In addition, cells infected with the virus release a host of chemical mediators, some of which are called inflammatory cytokines. These cytokines include molecules like Interleukin-1, Interleukin-6, Tumor Necrosis Factor–α, IFN-α/β, IFN-γ, granulocyte-macrophage colony-stimulating factor (GM-CSF), etc. These mediators contribute to a host of responses, including macrophage and neutrophil transport into the alveoli (which in turn release more inflammatory mediators), and increasing the permeability of capillary membranes causing fluid influx into the lung interstitium. This fluid hinders the exchange of gases between the alveolar air and the pulmonary circulation, and the condition is termed as viral pneumonia.
Both the collapse of the alveoli and the consolidation of the lung tissue (fluid filling into the lung) contribute to the compromised lung function. This is observed clinically as a decrease in SpO2 (percentage fraction of oxygen-saturated hemoglobin relative to total hemoglobin) and an increase in pCO2 (partial pressure of carbon dioxide in the blood). When the body cannot get sufficient Carbon Dioxide out and sufficient Oxygen into the blood, one of its responses is to increase the breathing rate. This is seen clinically as the breathlessness,or dyspnea, seen with patients of COVID-19. The body also tries to expel the inflammatory fluid building up into the alveolar spaces by coughing. Some of the inflammatory mediators also leak into the systemic circulation, are transported to the hypothalamus and cause it to raise the resting body temperature. Prostaglandin – E is particularly implicated in this, and the resulting fever is seen in almost 80% of patients with COVID-19 (Kenneth McIntosh, 2020).
The disease is not only limited to the respiratory system. As more and more data is becoming available, it is becoming exceedingly clear that COVID-19 is a systemic disease. One of the other systems predominantly involved is the cardiovascular system. COVID-19 has documented acute cardiovascular sequelae (like myocarditis and thromboembolism) and proposed chronic sequelae (like dyslipidemia, hypertension, increased risk of stroke\MI, etc.) (Zheng J. , 2020). The mechanisms of disease in this system is unclear, but it is suspected that the virus gains entry via the ACE 2 receptors, like the respiratory tissue, and damages cells of the cardiovascular system. Since ACE 2 receptors are upregulated in patients of preexisting cardiovascular disease, this may explain the severity of clinical symptoms observed when such patients get superimposed COVID-19 (Zheng Y. M., 2020).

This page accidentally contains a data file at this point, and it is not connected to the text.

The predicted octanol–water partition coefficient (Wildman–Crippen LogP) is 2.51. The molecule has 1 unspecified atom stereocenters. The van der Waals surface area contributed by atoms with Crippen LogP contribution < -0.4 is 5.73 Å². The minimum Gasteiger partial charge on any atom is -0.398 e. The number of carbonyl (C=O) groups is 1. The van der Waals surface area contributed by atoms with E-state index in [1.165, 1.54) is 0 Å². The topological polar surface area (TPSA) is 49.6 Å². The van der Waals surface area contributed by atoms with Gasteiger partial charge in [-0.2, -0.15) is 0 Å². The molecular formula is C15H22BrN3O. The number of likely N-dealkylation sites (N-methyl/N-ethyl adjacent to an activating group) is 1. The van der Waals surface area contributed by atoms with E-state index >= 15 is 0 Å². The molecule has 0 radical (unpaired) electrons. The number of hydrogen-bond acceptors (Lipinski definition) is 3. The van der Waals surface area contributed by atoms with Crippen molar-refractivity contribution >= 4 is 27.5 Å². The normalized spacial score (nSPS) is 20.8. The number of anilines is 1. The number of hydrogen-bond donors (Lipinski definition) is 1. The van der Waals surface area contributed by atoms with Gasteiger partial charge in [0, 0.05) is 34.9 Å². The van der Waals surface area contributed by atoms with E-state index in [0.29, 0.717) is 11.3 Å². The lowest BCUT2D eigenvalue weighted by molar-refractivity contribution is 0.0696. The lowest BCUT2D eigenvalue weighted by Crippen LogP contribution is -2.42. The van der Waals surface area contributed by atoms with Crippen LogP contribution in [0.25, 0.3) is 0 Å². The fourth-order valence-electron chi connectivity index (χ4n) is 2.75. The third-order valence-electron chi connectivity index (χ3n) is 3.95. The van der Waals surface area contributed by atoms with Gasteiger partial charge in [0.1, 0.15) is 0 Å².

Another observation made early in the pandemic was that some patients, particularly the elderly presented with added symptoms of gastrointestinal distress (Jinyang Gu, 2020). It is proposed that the SARS COV 2 virion, through binding of ACE 2 receptors, enters gastrointestinal tissues and results in symptoms like diarrhea. Indeed, in my clinical practice as an ICU doctor, I have seen one elderly patient of COVID-19 who presented to us with the chief complaint of fever and diarrhea (so much so that she went into hypovolemic shock) without any symptoms of cough.
The derangement of liver function and renal function can also be contributed to the propensity of the SARS COV 2 virion to infect cells having the ACE 2 receptor, but exact mechanisms are unclear. One of the proposed theories is that these derangements usually occur in severe cases and it can be argued that they are the result of a systemic inflammatory reaction (Saraladevi Naicker, 2020). If the viral load is large enough, which is usually the case with severe infections, so extensive is the inflammatory mediator release (called a cytokine storm) that a body-wide inflammatory response results. Vasodilation occurs throughout the circulation, along with loss of circulating blood volume as edema develops, and blood pressure falls causing organ damage. This is called a septic shock.
Other manifestations of COVID-19 include neurological complications like headache, dizziness, myalgia, anosmia, encephalitis, encephalopathy, and stroke (FJ, 2020) (Mao L, 2020), as well as dermatologic manifestations like maculopapular rashes, necrotic skin lesions and COVID toes (Mazzotta F., 2020).
This is the end of part 1 of this article. The next post will discuss the diagnostic and treatment modalities available for COVID-19. Thank you.